Baz Luhrmann deserves credit for being daring—and for upping the dare with each movie. After 1992's affable Strictly Ballroom, he made a version of Romeo And Juliet that the MTV generation had been unwittingly conditioned to embrace, then returned with Moulin Rouge!, which put 19th-century melodrama, 20th-century music, broad comedy, and high tragedy into a supercollider that could just as easily have produced a black hole as the resulting transcendent fusion. Luhrmann traffics in theatrical artifice but still finds room for overwhelming emotion, a delicate balancing act that never finds footing in the historical epic Australia. It might be the genre itself that defeated him: Epics demand a you-are-there immediacy, but Luhrmann's at his best when working one step away from reality. And while there are gestures in that direction here, he mostly lets the sweep of history drag his characters behind it, kicking up a lot of sand without moving the earth.


Still, points for daring: Set in the years leading up to Japan's bombing of the Northern Territory city of Darwin, Luhrmann's film attempts to squeeze issues at the core of Australian identity into a storybook framework. A boy named Nullah (Brandon Walters), whose mixed racial heritage makes him vulnerable to forcible government removal under the Aboriginal Protection Act, serves as the narrator, recounting the tale of Faraway Downs, a cattle ranch that's the lone holdout against the area's resident baron (Bryan Brown). After Faraway Downs' owner dies under mysterious circumstances, his regal English wife (Nicole Kidman) arrives to assume control, receiving a crash course in the ways of the country courtesy of a man known only as Drover (Hugh Jackman).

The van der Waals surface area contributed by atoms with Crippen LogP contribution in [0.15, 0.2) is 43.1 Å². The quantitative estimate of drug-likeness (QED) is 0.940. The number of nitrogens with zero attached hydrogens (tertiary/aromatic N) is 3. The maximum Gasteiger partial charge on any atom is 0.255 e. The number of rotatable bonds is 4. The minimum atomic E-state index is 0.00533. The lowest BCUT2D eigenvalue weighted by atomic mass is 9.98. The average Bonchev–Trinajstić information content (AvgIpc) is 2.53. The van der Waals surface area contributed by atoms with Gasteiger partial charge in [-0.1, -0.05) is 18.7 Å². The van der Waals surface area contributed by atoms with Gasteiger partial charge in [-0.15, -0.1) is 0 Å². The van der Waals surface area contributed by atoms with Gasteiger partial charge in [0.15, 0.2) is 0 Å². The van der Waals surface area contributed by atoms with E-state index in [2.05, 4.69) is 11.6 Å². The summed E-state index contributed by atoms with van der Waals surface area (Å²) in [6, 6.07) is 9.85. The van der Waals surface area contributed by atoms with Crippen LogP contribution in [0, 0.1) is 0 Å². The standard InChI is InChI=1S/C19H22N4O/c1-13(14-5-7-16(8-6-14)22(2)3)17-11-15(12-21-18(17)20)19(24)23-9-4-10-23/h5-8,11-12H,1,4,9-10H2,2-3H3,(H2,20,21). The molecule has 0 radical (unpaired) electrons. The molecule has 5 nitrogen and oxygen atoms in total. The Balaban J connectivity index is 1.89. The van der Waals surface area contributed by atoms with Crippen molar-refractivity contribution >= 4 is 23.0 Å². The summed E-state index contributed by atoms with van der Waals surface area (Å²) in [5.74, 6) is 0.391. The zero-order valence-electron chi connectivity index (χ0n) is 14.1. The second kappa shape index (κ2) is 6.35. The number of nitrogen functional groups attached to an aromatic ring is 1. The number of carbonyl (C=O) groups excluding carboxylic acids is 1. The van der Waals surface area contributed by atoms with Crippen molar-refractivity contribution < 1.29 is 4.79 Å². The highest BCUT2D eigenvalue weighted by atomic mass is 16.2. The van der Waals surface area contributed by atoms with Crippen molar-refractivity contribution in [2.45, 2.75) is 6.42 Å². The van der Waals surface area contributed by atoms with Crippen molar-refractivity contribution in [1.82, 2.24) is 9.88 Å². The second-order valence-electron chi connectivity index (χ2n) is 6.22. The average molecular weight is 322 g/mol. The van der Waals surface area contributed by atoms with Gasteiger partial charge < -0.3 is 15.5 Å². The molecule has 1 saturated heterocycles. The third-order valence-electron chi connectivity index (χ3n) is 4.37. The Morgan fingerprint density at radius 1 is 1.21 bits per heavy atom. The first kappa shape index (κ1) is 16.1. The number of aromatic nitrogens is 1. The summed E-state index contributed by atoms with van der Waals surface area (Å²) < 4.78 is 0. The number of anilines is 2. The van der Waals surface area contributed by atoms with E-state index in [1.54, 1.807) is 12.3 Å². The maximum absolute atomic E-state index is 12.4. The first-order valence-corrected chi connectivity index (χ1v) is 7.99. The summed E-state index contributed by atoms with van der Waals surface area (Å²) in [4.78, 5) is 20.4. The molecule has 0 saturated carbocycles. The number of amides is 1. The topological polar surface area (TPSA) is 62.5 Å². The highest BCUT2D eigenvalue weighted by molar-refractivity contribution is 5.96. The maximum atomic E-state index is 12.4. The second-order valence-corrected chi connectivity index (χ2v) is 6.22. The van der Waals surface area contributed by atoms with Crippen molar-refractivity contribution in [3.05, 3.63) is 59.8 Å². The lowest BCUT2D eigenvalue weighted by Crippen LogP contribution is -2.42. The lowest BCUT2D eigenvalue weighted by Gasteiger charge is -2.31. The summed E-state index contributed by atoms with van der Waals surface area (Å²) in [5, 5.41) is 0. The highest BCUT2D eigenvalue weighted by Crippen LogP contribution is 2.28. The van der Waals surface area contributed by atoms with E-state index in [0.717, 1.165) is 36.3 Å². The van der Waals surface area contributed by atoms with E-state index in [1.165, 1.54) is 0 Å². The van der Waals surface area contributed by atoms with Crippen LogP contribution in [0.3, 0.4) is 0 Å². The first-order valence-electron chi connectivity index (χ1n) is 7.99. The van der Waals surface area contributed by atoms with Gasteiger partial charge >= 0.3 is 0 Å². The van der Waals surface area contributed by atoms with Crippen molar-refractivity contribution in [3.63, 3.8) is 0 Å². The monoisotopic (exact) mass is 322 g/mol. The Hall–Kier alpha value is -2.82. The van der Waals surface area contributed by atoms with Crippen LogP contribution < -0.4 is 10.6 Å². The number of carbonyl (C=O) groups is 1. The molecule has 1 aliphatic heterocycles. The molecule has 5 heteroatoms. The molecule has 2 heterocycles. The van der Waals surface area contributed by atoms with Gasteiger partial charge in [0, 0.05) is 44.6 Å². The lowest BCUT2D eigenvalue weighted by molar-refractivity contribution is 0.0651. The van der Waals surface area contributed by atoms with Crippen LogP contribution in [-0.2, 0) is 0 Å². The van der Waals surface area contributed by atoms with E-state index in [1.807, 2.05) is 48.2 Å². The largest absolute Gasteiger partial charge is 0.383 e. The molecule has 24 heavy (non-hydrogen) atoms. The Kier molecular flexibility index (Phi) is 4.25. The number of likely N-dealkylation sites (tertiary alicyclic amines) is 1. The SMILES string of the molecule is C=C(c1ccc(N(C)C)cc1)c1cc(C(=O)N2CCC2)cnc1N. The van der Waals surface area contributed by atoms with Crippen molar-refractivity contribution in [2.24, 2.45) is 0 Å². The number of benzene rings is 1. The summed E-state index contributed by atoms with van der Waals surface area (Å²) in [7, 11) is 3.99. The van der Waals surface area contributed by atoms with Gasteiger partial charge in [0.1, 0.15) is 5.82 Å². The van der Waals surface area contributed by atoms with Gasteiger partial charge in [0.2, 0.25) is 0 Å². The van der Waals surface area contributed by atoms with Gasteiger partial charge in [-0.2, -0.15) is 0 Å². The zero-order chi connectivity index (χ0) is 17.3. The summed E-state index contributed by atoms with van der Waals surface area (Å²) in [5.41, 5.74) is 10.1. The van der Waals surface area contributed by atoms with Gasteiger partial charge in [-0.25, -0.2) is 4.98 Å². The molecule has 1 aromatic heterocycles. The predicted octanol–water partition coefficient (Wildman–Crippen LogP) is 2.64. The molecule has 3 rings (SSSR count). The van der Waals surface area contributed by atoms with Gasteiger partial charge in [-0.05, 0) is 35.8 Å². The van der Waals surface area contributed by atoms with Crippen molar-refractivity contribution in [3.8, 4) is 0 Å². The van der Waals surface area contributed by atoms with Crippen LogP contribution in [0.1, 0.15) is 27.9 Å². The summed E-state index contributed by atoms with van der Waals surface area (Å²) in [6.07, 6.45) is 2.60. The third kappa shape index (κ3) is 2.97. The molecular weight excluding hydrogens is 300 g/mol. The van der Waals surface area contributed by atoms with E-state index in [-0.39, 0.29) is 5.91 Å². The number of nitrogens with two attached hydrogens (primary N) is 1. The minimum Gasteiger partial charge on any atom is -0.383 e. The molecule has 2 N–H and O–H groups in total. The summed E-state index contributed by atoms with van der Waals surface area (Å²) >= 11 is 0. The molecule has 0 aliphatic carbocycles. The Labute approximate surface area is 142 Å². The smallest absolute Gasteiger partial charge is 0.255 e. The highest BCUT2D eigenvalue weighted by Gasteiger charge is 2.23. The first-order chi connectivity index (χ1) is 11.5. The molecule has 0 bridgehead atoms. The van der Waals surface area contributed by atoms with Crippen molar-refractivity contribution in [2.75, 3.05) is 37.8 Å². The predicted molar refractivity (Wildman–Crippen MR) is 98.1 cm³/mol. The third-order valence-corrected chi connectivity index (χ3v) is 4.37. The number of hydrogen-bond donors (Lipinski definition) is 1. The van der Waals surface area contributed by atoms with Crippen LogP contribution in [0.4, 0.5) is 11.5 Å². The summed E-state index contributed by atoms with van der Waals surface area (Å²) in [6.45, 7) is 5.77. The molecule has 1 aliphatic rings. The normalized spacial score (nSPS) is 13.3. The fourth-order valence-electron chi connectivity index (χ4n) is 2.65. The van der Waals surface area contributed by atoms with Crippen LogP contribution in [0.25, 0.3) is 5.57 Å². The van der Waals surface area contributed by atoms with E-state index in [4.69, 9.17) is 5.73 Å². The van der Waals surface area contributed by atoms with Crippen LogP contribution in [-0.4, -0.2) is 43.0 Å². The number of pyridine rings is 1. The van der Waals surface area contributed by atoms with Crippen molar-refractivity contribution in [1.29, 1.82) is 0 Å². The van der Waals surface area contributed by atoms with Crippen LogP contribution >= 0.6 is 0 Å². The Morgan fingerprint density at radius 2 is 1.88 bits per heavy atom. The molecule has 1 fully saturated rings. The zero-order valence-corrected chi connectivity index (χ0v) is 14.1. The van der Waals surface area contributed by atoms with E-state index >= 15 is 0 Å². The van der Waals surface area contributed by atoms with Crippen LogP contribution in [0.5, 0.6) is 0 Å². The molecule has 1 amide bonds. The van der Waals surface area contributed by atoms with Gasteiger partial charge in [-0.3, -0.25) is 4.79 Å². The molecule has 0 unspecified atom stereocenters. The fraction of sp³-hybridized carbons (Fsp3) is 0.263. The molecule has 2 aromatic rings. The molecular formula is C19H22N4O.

With the title acting as an imperative to tell a story that helps defines his home, Luhrmann possesses ambition as huge as the film's open country, but after a rough-and-tumble comedic opening, little directorial vision beyond his trademark frenetic pace remains. Even that feels out of place. Australia hurries to get nowhere, finding and losing momentum amidst the jutting cliffs and endless plains. Only one sequence, a long cattle drive through harsh terrain, works on its own terms. The rest alternates earnest grappling with Australia's troubled racial history, half-earned mysticism, and a surprisingly perfunctory romance between Jackman—charming as an Outback-sculpted man in his element—and Kidman, who never quite loses the cartoon Katharine Hepburn veneer of her character's first appearance. It almost goes without saying that the film looks gorgeous, but the filmmaking behind it feels unsure how to work on this grand a scale. Australia is big. But it never fills the screen.